Few government initiatives have inspired as much ideological passion as free schools. Supporters claim they are nimble responses to parental demand; opponents fear they are subversive interlopers that disrupt local provision and pander to all manner of undesirables - creationists, traditionalists, even DJs.
Recently, however, free school evangelists have become frustrated with an unlikely party - the Department for Education. It is, they say, too timid in its ambitions and too slow to provide facilities to meet demand (pages 14-15 and 46-47). The lack of suitable sites can only be addressed, they argue, if ministers allow free schools to share the buildings of poorly performing schools that have spare capacity because parents are unwilling to send their kids to them.
The practice is common in the US, where charter schools are berthed cheek by jowl with undersubscribed ones. This cuckoo-like arrangement, according to research, not only solves an accommodation problem for charters, it also improves the performance of the original inhabitants, which raise their game when forced to work alongside the upwardly mobile lodgers.
Whatever the marginal benefit to exam scores, this seems an invidious and rather brutal approach. American tales of barely suppressed hostilities between two tribes forced to cohabit are not uncommon. Do we really want battles between sullen incumbents and thrusting arrivistes over who gets to use the photocopier or playground? It's more the stuff of bad reality television than sound education policy. If a school is that bad, surely it would be kinder to close it than to force it to limp on in semi-detached shame?
In any case, many local authorities will have a hard time sympathising with frustrated free schools. On the contrary, they are appalled that too many have been allowed to open as it is, especially when they are parachuted into areas with plenty of places in perfectly good schools. Even where there is a lack of provision, acceptance can be grudging. Free schools suspect, not without reason, that they will always be an affront to ordered municipal minds.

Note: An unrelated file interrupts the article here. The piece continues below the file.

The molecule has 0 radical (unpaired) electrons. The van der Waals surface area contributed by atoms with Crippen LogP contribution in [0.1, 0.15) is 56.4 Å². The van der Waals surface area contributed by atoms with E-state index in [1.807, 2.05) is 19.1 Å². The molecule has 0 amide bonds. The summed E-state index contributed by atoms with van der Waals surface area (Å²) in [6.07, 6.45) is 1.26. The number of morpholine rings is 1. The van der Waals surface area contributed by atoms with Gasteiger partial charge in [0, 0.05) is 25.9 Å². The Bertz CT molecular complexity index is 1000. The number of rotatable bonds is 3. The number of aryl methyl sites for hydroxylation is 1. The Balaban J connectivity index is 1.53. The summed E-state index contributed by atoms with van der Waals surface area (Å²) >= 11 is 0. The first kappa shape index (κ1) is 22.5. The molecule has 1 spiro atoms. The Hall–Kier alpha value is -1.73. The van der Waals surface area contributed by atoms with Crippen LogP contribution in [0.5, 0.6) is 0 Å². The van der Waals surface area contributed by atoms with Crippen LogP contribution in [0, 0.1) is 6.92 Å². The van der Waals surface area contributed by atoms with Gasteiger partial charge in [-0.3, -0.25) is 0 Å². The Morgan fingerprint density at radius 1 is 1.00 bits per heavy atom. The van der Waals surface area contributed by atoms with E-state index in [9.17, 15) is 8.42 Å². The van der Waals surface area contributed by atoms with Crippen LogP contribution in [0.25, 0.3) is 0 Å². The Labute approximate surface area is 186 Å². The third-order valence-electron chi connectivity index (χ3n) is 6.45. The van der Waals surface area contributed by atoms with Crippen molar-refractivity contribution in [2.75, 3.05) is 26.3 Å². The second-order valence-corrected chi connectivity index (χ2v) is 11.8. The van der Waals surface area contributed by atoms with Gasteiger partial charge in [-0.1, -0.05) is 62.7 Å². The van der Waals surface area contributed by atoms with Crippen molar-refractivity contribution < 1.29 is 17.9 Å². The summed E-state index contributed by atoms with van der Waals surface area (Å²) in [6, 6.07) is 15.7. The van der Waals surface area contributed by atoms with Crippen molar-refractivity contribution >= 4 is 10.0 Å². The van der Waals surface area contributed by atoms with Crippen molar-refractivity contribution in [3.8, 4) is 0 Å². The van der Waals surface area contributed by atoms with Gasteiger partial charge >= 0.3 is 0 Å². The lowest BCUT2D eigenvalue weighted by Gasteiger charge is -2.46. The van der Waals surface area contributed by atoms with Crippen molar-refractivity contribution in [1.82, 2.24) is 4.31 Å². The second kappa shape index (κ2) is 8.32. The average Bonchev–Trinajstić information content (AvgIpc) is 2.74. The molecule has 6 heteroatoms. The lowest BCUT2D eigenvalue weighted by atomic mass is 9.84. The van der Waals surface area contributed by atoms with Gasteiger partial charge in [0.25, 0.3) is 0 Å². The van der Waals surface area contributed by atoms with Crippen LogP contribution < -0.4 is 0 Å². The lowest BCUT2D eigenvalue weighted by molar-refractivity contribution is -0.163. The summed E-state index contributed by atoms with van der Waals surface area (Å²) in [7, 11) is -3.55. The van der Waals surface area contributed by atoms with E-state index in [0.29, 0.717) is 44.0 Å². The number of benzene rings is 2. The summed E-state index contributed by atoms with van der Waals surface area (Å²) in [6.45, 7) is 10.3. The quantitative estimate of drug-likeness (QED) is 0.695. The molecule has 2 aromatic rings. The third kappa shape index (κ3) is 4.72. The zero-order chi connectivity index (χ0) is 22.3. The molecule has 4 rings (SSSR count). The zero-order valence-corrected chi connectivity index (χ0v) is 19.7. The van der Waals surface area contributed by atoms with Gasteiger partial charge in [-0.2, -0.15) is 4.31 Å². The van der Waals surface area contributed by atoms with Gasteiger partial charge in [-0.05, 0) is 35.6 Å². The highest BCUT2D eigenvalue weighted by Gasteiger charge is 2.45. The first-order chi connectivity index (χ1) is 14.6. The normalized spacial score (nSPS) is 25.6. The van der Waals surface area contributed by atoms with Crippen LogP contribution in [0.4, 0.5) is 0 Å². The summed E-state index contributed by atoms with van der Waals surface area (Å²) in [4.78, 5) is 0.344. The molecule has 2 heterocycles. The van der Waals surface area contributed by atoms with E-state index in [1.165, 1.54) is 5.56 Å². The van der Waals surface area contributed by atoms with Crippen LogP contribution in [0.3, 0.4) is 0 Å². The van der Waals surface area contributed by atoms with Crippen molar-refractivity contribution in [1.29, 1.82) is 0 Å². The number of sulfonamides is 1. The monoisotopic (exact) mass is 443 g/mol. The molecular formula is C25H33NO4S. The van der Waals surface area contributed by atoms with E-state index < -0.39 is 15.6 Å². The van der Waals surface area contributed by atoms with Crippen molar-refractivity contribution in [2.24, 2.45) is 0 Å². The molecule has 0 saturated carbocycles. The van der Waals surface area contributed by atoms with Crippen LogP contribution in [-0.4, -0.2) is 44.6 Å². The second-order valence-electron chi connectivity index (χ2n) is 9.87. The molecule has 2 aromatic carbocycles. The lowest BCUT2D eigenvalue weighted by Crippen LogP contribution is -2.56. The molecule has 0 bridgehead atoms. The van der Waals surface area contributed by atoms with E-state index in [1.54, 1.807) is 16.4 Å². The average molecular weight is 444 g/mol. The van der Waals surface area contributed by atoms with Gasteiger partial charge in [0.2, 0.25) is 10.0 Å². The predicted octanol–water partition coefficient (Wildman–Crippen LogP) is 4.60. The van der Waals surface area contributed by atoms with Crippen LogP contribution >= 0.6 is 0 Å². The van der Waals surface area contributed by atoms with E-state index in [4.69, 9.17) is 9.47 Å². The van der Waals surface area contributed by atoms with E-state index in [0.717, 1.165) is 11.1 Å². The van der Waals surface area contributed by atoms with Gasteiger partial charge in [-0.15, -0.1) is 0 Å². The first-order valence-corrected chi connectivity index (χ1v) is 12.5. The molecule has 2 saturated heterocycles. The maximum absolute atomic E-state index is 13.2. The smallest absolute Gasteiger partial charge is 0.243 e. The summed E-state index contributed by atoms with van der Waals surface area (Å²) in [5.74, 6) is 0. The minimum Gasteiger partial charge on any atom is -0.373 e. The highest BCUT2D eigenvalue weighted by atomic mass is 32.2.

The government doesn't trust local authorities to allow free schools to flourish either, so it has stopped them from building new ones and outsourced provision to free schools or academies. Unfortunately, that means referring everything for approval back to Whitehall, which is buckling under the strain of planning for the extra 450,000 pupil places needed in the next three years.
What can be done? The obvious solution is for both sides to bend a bit. Sceptical councils should accept that most free schools are not instruments of the devil but genuine expressions of unmet, grass-roots demand that they would do well to embrace. And Whitehall should acknowledge that councils usually know their own neighbourhoods better than it does and allow them to commission and plan accordingly.
Sadly, the chances of that happening are about as great as Nadine Dorries going on a long, silent retreat to a nunnery. Free schools will continue to feel frustrated, councils will fume in impotence, not enough schools will open and a government flagship programme designed to free up the system will succeed only in clogging it up. Constipation looks rather more likely than liberation.